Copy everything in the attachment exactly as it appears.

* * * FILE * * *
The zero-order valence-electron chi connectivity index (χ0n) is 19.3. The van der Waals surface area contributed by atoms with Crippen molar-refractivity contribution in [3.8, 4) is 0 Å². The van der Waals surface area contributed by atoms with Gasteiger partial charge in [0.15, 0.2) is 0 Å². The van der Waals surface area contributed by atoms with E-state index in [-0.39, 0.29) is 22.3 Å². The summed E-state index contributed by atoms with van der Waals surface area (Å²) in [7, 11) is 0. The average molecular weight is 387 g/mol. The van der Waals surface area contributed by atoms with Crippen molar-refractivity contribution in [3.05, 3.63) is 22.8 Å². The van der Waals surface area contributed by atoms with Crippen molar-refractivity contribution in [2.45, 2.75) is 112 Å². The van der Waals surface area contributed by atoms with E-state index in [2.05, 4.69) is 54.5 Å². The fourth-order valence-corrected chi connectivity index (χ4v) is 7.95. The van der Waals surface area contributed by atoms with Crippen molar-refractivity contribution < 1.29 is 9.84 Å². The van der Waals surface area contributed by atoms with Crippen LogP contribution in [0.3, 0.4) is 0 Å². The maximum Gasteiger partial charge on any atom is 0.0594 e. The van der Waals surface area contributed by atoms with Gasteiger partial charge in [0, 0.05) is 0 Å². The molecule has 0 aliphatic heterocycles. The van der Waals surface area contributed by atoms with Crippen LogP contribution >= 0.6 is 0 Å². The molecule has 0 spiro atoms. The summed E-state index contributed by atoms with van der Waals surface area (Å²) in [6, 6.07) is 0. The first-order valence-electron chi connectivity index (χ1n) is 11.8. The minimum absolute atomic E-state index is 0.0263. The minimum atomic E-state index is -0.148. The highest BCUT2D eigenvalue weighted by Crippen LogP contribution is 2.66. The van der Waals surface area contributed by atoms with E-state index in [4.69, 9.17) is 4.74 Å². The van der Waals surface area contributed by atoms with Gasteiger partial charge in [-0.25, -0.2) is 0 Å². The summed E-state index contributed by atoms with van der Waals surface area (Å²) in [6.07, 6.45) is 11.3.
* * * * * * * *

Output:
The zero-order valence-electron chi connectivity index (χ0n) is 19.3. The van der Waals surface area contributed by atoms with Crippen molar-refractivity contribution in [3.8, 4) is 0 Å². The van der Waals surface area contributed by atoms with Gasteiger partial charge in [0.15, 0.2) is 0 Å². The van der Waals surface area contributed by atoms with E-state index in [-0.39, 0.29) is 22.3 Å². The summed E-state index contributed by atoms with van der Waals surface area (Å²) in [7, 11) is 0. The average molecular weight is 387 g/mol. The van der Waals surface area contributed by atoms with Crippen molar-refractivity contribution in [3.05, 3.63) is 22.8 Å². The van der Waals surface area contributed by atoms with Crippen molar-refractivity contribution in [2.45, 2.75) is 112 Å². The van der Waals surface area contributed by atoms with E-state index in [2.05, 4.69) is 54.5 Å². The fourth-order valence-corrected chi connectivity index (χ4v) is 7.95. The van der Waals surface area contributed by atoms with Crippen molar-refractivity contribution < 1.29 is 9.84 Å². The van der Waals surface area contributed by atoms with Crippen LogP contribution in [0.3, 0.4) is 0 Å². The maximum Gasteiger partial charge on any atom is 0.0594 e. The van der Waals surface area contributed by atoms with Gasteiger partial charge in [0, 0.05) is 0 Å². The molecule has 0 aliphatic heterocycles. The van der Waals surface area contributed by atoms with Crippen LogP contribution >= 0.6 is 0 Å². The molecule has 0 spiro atoms. The summed E-state index contributed by atoms with van der Waals surface area (Å²) in [6, 6.07) is 0. The first-order valence-electron chi connectivity index (χ1n) is 11.8. The minimum absolute atomic E-state index is 0.0263. The minimum atomic E-state index is -0.148. The highest BCUT2D eigenvalue weighted by Crippen LogP contribution is 2.66. The van der Waals surface area contributed by atoms with E-state index in [4.69, 9.17) is 4.74 Å². The van der Waals surface area contributed by atoms with Gasteiger partial charge in [-0.25, -0.2) is 0 Å². The summed E-state index contributed by atoms with van der Waals surface area (Å²) in [6.07, 6.45) is 11.3.